Luxury condos escape new dev’s sales pinch

Manhattan settles in below pre-pandemic average: report

In NYC, Luxury Condos Escape Sales Pinch for New Development

From left: Arthur W. Zeckendorf, Gary Barnett, Lisa Gomez, William Lie Zeckendorf and Rob Speyer along with Claremont Hall, 50 West 66th Street, and 11 Hoyt Street (Getty, Google Maps, Tishman + Speyer, L+M Development Partners, Google Maps)

At new condo projects in New York City, a late-spring frost in the form of higher mortgage rates may have dashed the hopes of developers and agents hoping for a verdant selling season.

While luxury condo sales were a bright spot for the new development market in April, most other metrics retreated, according to a Marketproof report. For the first time this year, the average mortgage rate rose to more than 7 seven percent last month.

“Demand may be reaching an equilibrium after several months of upward momentum,” Marketproof CEO Kael Goodman said in a statement. “With limited new inventory and elevated mortgage rates, the new development market has stabilized.”

Although price inflation has stayed elevated, a tepid jobs report last week has already taken some pressure off mortgage rates.

In Manhattan, the number of new contract signings fell to 129 last month, a slight decline from the 134 contracts signed in February, which notched a nearly one-year high. Before the pandemic, the average number of new condo sales in April stood at nearly 160 units.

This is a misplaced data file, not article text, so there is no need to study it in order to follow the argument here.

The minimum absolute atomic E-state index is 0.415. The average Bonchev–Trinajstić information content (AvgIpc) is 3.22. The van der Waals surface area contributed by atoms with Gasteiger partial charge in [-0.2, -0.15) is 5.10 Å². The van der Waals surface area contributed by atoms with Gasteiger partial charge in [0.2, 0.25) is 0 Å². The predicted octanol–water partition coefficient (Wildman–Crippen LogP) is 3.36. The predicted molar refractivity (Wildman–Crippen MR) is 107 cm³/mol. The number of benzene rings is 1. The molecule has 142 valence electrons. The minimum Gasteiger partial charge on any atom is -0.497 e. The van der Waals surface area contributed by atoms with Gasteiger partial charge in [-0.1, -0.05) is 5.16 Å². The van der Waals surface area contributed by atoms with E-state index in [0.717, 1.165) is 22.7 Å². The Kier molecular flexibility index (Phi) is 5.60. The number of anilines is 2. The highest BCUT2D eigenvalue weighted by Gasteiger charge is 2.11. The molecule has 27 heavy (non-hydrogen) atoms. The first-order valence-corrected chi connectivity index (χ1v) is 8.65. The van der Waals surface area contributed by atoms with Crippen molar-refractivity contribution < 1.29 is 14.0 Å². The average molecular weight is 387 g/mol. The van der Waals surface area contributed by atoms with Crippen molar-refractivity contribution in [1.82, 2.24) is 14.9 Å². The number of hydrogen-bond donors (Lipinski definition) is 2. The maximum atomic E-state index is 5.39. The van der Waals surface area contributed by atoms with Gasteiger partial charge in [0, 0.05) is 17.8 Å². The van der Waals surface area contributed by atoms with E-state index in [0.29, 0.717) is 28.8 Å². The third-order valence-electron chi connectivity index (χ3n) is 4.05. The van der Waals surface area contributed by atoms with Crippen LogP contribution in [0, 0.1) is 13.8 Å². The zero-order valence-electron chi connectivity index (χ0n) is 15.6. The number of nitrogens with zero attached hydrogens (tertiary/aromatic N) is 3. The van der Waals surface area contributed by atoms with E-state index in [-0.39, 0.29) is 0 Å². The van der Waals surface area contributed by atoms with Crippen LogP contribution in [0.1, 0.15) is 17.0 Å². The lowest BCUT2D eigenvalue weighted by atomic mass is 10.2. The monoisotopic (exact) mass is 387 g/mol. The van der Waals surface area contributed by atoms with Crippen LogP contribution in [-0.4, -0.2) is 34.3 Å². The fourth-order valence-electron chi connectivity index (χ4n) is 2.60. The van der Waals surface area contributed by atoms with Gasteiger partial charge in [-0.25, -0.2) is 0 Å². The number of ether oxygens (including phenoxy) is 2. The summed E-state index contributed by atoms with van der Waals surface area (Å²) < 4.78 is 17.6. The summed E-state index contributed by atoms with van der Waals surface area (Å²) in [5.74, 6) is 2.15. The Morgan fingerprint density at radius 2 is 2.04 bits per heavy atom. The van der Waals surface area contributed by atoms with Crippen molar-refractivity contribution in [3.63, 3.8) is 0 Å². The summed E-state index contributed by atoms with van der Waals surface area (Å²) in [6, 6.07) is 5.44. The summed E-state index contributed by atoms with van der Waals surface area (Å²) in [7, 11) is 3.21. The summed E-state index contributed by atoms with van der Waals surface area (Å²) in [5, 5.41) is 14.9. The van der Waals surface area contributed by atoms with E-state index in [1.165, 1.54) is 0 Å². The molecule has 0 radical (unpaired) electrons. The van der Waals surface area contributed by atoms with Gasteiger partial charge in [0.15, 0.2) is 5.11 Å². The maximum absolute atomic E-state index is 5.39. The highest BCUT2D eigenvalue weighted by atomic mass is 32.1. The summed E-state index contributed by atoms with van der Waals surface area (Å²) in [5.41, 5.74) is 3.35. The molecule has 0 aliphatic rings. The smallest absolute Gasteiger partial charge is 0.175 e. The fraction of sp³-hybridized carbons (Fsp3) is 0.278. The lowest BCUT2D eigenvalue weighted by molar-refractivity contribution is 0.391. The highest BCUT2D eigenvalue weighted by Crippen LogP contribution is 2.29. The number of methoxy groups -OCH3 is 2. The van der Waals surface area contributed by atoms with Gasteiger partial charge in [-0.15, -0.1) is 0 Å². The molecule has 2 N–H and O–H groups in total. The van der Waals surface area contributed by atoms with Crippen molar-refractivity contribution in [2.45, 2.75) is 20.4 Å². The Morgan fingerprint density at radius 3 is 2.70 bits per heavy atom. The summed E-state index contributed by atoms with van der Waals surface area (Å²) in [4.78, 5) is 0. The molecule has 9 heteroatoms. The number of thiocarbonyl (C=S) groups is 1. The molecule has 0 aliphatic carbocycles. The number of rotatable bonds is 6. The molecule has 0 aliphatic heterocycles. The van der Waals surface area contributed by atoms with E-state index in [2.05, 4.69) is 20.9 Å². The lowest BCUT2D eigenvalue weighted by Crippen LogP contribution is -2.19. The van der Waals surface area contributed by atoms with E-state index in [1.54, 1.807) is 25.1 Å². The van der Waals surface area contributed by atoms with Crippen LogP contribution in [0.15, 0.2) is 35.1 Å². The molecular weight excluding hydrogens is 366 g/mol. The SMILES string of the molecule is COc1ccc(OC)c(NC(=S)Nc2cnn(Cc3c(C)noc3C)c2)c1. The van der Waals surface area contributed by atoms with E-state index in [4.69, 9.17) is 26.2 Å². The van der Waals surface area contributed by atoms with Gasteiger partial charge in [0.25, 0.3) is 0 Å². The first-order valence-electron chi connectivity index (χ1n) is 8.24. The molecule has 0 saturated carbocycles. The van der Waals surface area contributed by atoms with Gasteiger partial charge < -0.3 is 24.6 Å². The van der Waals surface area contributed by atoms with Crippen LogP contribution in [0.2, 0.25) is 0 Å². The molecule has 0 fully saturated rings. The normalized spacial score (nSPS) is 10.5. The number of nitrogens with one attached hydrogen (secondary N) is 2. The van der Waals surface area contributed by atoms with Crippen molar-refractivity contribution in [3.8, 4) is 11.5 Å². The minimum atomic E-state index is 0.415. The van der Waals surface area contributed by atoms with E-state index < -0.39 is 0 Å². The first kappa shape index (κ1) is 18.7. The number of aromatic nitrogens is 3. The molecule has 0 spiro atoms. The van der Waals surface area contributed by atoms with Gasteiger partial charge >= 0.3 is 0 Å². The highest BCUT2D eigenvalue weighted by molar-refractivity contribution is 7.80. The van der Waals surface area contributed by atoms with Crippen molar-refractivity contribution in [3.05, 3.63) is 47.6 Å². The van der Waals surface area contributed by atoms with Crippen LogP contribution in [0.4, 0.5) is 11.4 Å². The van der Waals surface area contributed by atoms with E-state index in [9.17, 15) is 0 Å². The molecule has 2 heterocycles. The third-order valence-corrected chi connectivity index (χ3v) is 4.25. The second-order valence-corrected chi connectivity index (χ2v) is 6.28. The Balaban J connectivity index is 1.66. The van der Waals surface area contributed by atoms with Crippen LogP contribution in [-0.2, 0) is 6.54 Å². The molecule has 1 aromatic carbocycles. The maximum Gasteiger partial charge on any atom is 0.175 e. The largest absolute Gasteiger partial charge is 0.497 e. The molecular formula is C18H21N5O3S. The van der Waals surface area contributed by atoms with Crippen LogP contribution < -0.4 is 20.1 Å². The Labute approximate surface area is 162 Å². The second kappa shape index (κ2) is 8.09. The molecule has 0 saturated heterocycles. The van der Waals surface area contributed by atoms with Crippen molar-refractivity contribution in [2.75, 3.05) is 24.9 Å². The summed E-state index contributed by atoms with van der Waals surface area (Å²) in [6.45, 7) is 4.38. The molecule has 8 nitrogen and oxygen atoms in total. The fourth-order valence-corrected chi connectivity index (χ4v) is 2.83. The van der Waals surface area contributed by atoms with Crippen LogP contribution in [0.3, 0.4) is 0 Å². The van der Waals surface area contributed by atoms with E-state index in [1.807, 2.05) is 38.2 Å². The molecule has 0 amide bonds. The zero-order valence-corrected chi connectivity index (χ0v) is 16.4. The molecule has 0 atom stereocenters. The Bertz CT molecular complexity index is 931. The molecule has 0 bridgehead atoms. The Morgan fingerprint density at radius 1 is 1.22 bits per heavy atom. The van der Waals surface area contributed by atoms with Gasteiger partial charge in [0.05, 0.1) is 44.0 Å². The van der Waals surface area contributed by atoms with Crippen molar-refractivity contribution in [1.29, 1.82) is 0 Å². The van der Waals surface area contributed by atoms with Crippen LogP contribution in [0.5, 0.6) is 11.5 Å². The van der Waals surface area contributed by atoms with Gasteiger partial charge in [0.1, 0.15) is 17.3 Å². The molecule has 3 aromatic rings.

The most popular buildings with home buyers were Claremont Hall (8 new contracts; 44 percent sold), a 40-story offering with 197 units developed by L+M Development and Lendlease in Morningside Heights, and the Treadwell (6 new contracts; 23 percent sold) with 66 units across 28 floors by the Zeckendorfs and Dart Interests on the Upper East Side.

The priciest new contract was for a four-bedroom unit at One High Line, asking more than $25 million, or about $5,000 per square foot, by developers Witkoff and Access Industries. The priciest closing was at Vornado’s 220 Central Park South, where a three-bedroom unit closed for $34 million, good for nearly $11,000 per square foot.

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Indeed, the luxury market grew where others did not, rising to a 10-month high of 46 sales asking $4 million or more (44 of which were in Manhattan; 2 were in Brooklyn). Extell Development’s 69-story tower on West 66th Street led the way with six newly signed contracts.

In Brooklyn, sales fell to 88 new units last month, declining from 107 new units in March, which marked the highest number of monthly sales since last June. However, contract signings stayed above the month’s pre-pandemic average of just under 80 units per month in the outer borough. 

The most popular buildings among home buyers in Brooklyn were 11 Hoyt Street (5 new deals; 96 percent sold) with 479 new units in Downtown Brooklyn by Tishman Speyer and Vanke, and Elysium (5 new deals; 67 percent sold) with just 12 units in Prospect Lefferts Gardens.

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The priciest contract went for about $2,000 per square foot at 11 Hoyt Street, and the priciest closing was at the Quay Tower in Brooklyn Heights, also for about $2,000 per square foot.

In Queens, home buyers favored Lucent 33 (9 new deals; 38 percent sold) developed by ZD Jasper and Century Development Group with 64 units, and Skyline Tower (6 new deals; 86 percent sold) developed by Chris Jiashu Xu with 880 units, both in Long Island City.

The borough’s priciest closing was a three-bedroom unit at Tangram House West in Flushing for $2.3 million, or $1,375 per square foot, and the biggest contract was for a two-bedroom unit for $1.9 million, or nearly $2,000 per square foot, at Skyline Tower.